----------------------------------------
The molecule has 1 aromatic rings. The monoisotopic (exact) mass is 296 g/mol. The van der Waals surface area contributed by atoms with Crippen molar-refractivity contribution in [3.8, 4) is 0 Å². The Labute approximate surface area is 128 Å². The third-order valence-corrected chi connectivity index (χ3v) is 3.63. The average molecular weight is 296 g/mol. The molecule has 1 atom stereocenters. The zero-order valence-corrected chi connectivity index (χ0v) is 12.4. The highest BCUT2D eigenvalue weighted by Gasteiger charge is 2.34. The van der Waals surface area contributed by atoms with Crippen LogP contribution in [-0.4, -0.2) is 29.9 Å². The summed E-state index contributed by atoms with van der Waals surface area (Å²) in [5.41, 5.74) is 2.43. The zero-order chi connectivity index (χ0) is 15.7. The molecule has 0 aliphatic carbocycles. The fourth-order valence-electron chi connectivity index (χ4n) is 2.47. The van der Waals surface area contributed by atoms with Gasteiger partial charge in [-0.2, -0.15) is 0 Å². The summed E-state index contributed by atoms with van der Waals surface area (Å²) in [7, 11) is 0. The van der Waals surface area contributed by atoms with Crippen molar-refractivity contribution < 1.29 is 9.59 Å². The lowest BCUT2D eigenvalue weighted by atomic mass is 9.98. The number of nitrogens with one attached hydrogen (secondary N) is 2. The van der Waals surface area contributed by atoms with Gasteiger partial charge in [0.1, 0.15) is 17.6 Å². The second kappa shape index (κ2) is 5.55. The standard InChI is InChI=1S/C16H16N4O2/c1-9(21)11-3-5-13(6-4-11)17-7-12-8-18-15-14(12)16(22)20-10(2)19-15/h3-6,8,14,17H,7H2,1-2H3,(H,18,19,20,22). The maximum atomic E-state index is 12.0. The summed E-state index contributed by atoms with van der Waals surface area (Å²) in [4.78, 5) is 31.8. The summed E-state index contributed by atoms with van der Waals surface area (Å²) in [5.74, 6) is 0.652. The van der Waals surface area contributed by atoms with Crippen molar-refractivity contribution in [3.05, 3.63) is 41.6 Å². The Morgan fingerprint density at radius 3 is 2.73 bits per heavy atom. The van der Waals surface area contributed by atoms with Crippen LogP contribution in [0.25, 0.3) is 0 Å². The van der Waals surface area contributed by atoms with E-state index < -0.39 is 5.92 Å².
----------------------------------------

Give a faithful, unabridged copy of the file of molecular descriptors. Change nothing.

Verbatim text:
The molecule has 1 aromatic rings. The monoisotopic (exact) mass is 296 g/mol. The van der Waals surface area contributed by atoms with Crippen molar-refractivity contribution in [3.8, 4) is 0 Å². The Labute approximate surface area is 128 Å². The third-order valence-corrected chi connectivity index (χ3v) is 3.63. The average molecular weight is 296 g/mol. The molecule has 1 atom stereocenters. The zero-order valence-corrected chi connectivity index (χ0v) is 12.4. The highest BCUT2D eigenvalue weighted by Gasteiger charge is 2.34. The van der Waals surface area contributed by atoms with Crippen LogP contribution in [-0.4, -0.2) is 29.9 Å². The summed E-state index contributed by atoms with van der Waals surface area (Å²) in [5.41, 5.74) is 2.43. The zero-order chi connectivity index (χ0) is 15.7. The molecule has 0 aliphatic carbocycles. The fourth-order valence-electron chi connectivity index (χ4n) is 2.47. The van der Waals surface area contributed by atoms with Gasteiger partial charge in [-0.2, -0.15) is 0 Å². The summed E-state index contributed by atoms with van der Waals surface area (Å²) in [7, 11) is 0. The van der Waals surface area contributed by atoms with Crippen molar-refractivity contribution < 1.29 is 9.59 Å². The lowest BCUT2D eigenvalue weighted by atomic mass is 9.98. The number of nitrogens with one attached hydrogen (secondary N) is 2. The van der Waals surface area contributed by atoms with Gasteiger partial charge in [0.1, 0.15) is 17.6 Å². The second kappa shape index (κ2) is 5.55. The standard InChI is InChI=1S/C16H16N4O2/c1-9(21)11-3-5-13(6-4-11)17-7-12-8-18-15-14(12)16(22)20-10(2)19-15/h3-6,8,14,17H,7H2,1-2H3,(H,18,19,20,22). The maximum atomic E-state index is 12.0. The summed E-state index contributed by atoms with van der Waals surface area (Å²) in [4.78, 5) is 31.8. The summed E-state index contributed by atoms with van der Waals surface area (Å²) in [5.74, 6) is 0.652. The van der Waals surface area contributed by atoms with Crippen molar-refractivity contribution in [3.05, 3.63) is 41.6 Å². The Morgan fingerprint density at radius 3 is 2.73 bits per heavy atom. The van der Waals surface area contributed by atoms with Crippen LogP contribution in [0.25, 0.3) is 0 Å². The van der Waals surface area contributed by atoms with E-state index < -0.39 is 5.92 Å².